In all my years of buying and reading different books, I had not been able to relate to any one of them on a personal level, with the sole exception of self-help books. After reading ‘Love In A Headscarf’ by Shelina Zahra Janmohamed, however, I was compelled to change my views. A narration of her own life story, the book will definitely speak in volumes to women, especially those belonging to the Muslim faith.
A portrayal of our society’s shortcomings
In the book, the authoress depicts her struggle to find the perfect life partner, keeping in mind the tenets of Islam. Using words and phrases from from Urdu/Hindi amid the primarily English text, Shelina incorporates a local flavor in her writing . Beginning with a mild mockery of the South Asian culture, she muses about how all hell breaks loose in the typical households of our part of the world whenever a proposal comes for their daughters.
She does not shy away from criticizing the often negative role played by the traditional rishta aunties, who have nothing better to do but to bombard families with random proposals for their daughters.
The quest for an ideal life partner
Having come across a number of suitors, Shelina goes on to admit that her search for a husband had not been fruitful thus far, but that did not deter her from remaining true to what she believes are the qualities she wants to see in her man. Although her spirits do get dampened from time to time, especially due to social pressure, the writer shows particular gratitude towards her parents for supporting her views and not putting her under any compulsion to do what she was not convinced about.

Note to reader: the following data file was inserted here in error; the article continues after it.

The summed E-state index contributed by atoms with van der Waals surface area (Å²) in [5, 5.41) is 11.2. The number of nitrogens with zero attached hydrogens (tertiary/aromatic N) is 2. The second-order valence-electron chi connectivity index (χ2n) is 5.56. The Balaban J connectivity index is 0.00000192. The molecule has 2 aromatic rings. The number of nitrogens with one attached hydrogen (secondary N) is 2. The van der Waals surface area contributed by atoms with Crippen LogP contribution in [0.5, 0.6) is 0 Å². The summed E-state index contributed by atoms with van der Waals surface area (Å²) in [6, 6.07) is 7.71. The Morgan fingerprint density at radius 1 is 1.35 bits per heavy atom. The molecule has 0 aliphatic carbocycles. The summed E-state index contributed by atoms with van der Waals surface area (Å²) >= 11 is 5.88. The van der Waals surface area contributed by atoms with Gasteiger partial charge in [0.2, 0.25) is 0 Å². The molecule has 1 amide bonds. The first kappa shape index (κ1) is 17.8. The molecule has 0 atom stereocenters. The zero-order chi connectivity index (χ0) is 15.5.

Her selective approach towards finding the right man did become a point of concern for people around her, especially with her passing age. However, the writer defends her stance saying that Islam has given women the right to choose their life partners and denounces the conventional school of thought that does not allow them with the liberty to do so.
Wearing headscarf in the west
Through her literature, Shelina presents herself as a modern religious woman who is equally devoted to her professional as well as personal life and never found her decision to wear a headscarf as a hindrance in anything she chose to do. She does, however, go on to say that being a London resident, the aftermath of 9/11 did make some of her coworkers and prospective suitors apprehensive about her headscarf.
Recounting her journey, Shelina talks about the challenge of defying conformity when she was expected to give up on her resolve to cover her head. This, she says, would not have been possible without her firm faith in the code of life prescribed by Islam.
My views about the book
Shelina’s biography is an enlightening read, which takes on the task of making women feel confident about their place in Islam and manages to do so successfully. The writer maintains a friendly, conversational tone throughout that keeps the reader amused till the very last page.
‘Love In A Headscarf’ is highly recommended for those who have been on the lookout for engaging and knowledgeable modern literature.